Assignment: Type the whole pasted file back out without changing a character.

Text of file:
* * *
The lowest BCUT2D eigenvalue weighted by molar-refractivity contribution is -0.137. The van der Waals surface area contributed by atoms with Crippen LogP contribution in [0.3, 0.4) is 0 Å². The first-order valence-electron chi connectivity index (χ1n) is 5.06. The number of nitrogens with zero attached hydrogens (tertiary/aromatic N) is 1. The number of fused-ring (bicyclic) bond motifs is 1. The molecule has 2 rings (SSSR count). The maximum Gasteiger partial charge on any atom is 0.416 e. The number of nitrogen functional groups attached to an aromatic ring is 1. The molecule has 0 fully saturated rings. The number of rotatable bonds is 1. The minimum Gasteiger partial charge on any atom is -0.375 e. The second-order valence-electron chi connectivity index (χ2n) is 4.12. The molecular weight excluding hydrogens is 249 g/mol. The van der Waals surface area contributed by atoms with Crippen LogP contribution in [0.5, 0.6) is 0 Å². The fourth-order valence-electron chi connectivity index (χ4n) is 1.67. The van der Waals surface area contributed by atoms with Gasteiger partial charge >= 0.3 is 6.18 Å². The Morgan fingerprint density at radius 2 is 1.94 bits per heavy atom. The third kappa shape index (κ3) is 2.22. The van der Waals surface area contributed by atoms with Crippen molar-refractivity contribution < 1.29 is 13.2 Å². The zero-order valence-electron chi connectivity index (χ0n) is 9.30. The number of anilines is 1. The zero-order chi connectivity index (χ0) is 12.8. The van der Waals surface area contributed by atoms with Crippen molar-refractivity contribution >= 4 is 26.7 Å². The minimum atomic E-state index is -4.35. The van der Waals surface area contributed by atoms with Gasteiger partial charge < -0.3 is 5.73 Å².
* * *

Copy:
The lowest BCUT2D eigenvalue weighted by molar-refractivity contribution is -0.137. The van der Waals surface area contributed by atoms with Crippen LogP contribution in [0.3, 0.4) is 0 Å². The first-order valence-electron chi connectivity index (χ1n) is 5.06. The number of nitrogens with zero attached hydrogens (tertiary/aromatic N) is 1. The number of fused-ring (bicyclic) bond motifs is 1. The molecule has 2 rings (SSSR count). The maximum Gasteiger partial charge on any atom is 0.416 e. The number of nitrogen functional groups attached to an aromatic ring is 1. The molecule has 0 fully saturated rings. The number of rotatable bonds is 1. The minimum Gasteiger partial charge on any atom is -0.375 e. The second-order valence-electron chi connectivity index (χ2n) is 4.12. The molecular weight excluding hydrogens is 249 g/mol. The van der Waals surface area contributed by atoms with Crippen LogP contribution in [0.5, 0.6) is 0 Å². The fourth-order valence-electron chi connectivity index (χ4n) is 1.67. The van der Waals surface area contributed by atoms with Gasteiger partial charge >= 0.3 is 6.18 Å². The Morgan fingerprint density at radius 2 is 1.94 bits per heavy atom. The third kappa shape index (κ3) is 2.22. The van der Waals surface area contributed by atoms with Crippen molar-refractivity contribution < 1.29 is 13.2 Å². The zero-order valence-electron chi connectivity index (χ0n) is 9.30. The number of anilines is 1. The zero-order chi connectivity index (χ0) is 12.8. The van der Waals surface area contributed by atoms with Crippen molar-refractivity contribution >= 4 is 26.7 Å². The minimum atomic E-state index is -4.35. The van der Waals surface area contributed by atoms with Gasteiger partial charge < -0.3 is 5.73 Å².